Jesus Araujo, director of the Environmental Cardiology of the medical faculty at the University of California in Los Angeles (UCLA), carried out an investigation which showed that smoke from vehicles affects the cholesterol that atrophies the arteries.
This Venezuelan doctor investigated for two weeks, along with other researchers such as Michael Rosenfeld, of the University of Washington, in Seattle, and Fen Yin, first author and researcher in the division of Cardiology of the school of medicine David Geffen of UCLA, the effects of emissions from a diesel engine in laboratory mice and compared them with other rodents that were placed in an environment of pure air in the same period.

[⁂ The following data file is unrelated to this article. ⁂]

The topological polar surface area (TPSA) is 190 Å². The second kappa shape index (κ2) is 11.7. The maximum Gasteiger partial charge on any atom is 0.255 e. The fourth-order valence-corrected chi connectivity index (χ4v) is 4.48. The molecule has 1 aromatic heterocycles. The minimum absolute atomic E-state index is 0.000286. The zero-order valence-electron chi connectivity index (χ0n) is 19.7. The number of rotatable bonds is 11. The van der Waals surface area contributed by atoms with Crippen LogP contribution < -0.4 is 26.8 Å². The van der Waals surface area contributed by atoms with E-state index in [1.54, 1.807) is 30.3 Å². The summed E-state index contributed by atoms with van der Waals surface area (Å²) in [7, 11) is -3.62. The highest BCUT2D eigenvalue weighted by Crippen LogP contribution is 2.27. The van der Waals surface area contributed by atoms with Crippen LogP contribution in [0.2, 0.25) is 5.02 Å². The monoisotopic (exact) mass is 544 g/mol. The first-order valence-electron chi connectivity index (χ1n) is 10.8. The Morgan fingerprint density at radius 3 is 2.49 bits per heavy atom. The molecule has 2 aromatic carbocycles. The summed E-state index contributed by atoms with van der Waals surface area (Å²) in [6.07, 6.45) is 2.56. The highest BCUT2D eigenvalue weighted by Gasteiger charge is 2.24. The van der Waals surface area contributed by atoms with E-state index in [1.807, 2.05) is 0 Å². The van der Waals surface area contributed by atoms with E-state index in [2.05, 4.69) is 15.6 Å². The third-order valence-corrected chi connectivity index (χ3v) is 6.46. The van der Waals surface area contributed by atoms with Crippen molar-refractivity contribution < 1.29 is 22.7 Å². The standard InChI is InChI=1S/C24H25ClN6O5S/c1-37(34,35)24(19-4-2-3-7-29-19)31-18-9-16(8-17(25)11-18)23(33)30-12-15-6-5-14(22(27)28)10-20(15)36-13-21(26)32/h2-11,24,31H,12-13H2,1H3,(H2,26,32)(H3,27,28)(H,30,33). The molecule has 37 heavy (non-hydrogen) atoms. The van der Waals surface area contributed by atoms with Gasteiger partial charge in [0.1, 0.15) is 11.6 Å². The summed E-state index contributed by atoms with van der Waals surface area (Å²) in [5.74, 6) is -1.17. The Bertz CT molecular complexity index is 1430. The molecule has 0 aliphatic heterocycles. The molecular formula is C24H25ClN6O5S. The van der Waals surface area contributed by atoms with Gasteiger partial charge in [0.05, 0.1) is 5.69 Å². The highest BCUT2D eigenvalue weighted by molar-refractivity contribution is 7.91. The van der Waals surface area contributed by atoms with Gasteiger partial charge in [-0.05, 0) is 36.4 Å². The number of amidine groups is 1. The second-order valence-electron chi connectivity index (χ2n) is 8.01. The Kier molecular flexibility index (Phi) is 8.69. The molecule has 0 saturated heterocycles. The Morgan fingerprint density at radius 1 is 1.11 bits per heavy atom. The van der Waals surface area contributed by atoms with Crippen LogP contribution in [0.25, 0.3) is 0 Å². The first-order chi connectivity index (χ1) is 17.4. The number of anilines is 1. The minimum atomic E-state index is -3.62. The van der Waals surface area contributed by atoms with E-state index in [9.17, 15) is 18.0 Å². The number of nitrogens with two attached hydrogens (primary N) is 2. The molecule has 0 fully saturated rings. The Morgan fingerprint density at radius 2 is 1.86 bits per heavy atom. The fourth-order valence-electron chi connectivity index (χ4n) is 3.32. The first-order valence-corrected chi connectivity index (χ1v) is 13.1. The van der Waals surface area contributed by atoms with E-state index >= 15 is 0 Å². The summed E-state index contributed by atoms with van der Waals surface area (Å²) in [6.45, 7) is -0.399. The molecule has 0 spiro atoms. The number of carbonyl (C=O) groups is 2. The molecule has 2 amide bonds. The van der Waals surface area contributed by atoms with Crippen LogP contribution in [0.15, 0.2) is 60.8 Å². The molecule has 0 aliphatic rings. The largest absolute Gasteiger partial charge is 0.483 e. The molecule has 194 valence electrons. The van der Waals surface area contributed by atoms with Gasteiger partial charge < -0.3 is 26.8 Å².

“We determined that the animals that were exposed to diesel emissions had oxidation in the lungs that somehow was accompanied by oxidation in the fats that were part of the cholesterol particles that travel in the blood,” said Araujo to the news agency EFE.
“Bad cholesterol or LDL (low density lipoprotein) became badder and good cholesterol or HDL (high-density lipoprotein) lost its protective properties and rather acquired damaging properties,” said the doctor.
The doctor pointed out that other studies have shown that exposure to air pollutants are associated with the increase of heart attacks and stroke incidence.
The results of the research will be published in the print edition of June of the “Arteriosclerosis, Thrombosis and Vascular Biology Journal, “from the American Heart Association.